Peel poised to snatch Mersey Docks for pounds 780m

Click to follow
The Independent Online
JOHN WHITTAKER, the property magnate who owns Liverpool's John Lennon Airport and the Manchester Ship Canal, is set to take control of Mersey Docks and Harbour after his privately-owned Peel Holdings yesterday made a pounds 780m approach for the business.

The approach, worth pounds 10 a share, trumps a 925p offer for Mersey Docks tabled last month by the private equity firms CVC Capital Partners and Cinven. Mersey Docks shares closed at 998p.

Peel Holdings already has a 25.66 per cent blocking stake in Mersey Docks which it could use to prevent CVC and Cinven from acquiring the company even if they came back with a higher offer.

Sources close to Mersey Docks said that the offer of pounds 10 a share would be acceptable to the company, although a formal bid is still at least a month away. Peel Ports, the subsidiary of Peel Holdings which made the approach, is about to start due diligence.

Mr Whittaker, 62, is one of the North-west's wealthiest property magnates but maintains a low profile. He does not have a Who's Who entry and lives on the Isle of Man. He took Peel Holdings private last year.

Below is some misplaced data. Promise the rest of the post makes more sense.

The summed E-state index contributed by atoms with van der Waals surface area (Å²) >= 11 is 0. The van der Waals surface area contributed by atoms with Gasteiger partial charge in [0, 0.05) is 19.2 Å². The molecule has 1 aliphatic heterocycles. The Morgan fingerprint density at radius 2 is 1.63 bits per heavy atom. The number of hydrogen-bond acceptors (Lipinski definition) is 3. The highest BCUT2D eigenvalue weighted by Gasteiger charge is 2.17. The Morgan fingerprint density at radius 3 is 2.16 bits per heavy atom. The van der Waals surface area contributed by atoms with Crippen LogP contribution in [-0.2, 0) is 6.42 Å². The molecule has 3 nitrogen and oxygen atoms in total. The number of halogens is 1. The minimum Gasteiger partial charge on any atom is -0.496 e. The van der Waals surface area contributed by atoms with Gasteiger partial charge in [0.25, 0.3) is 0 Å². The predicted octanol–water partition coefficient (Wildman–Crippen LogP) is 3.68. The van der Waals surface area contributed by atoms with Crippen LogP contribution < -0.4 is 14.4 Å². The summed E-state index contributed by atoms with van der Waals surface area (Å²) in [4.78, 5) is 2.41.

Peel Holdings' other interests include Clydeport, which it took control of in 2002, and the Trafford Centre retail development in Manchester. It is thought to be interested in Mersey Docks primarily because of the development potential of a one-and-a-quarter mile stretch of waterfront land next to the Mersey estuary owned by the company.

Mersey Docks, which also owns Medway port in Kent and port facilities in Heysham, has benefited in recent years from the surge in world trade and now accounts for a quarter of all container traffic between the UK and North America.

Peel took its shareholding in Mersey Docks above the 25 per cent level just over a week ago, shortly after the company announced the 925p approach from CVC and Cinven.

Because Mersey Docks is incorporated under an Act of Parliament any takeover would have to be structured as a scheme of arrangement which requires the support of 75 per cent of shareholders.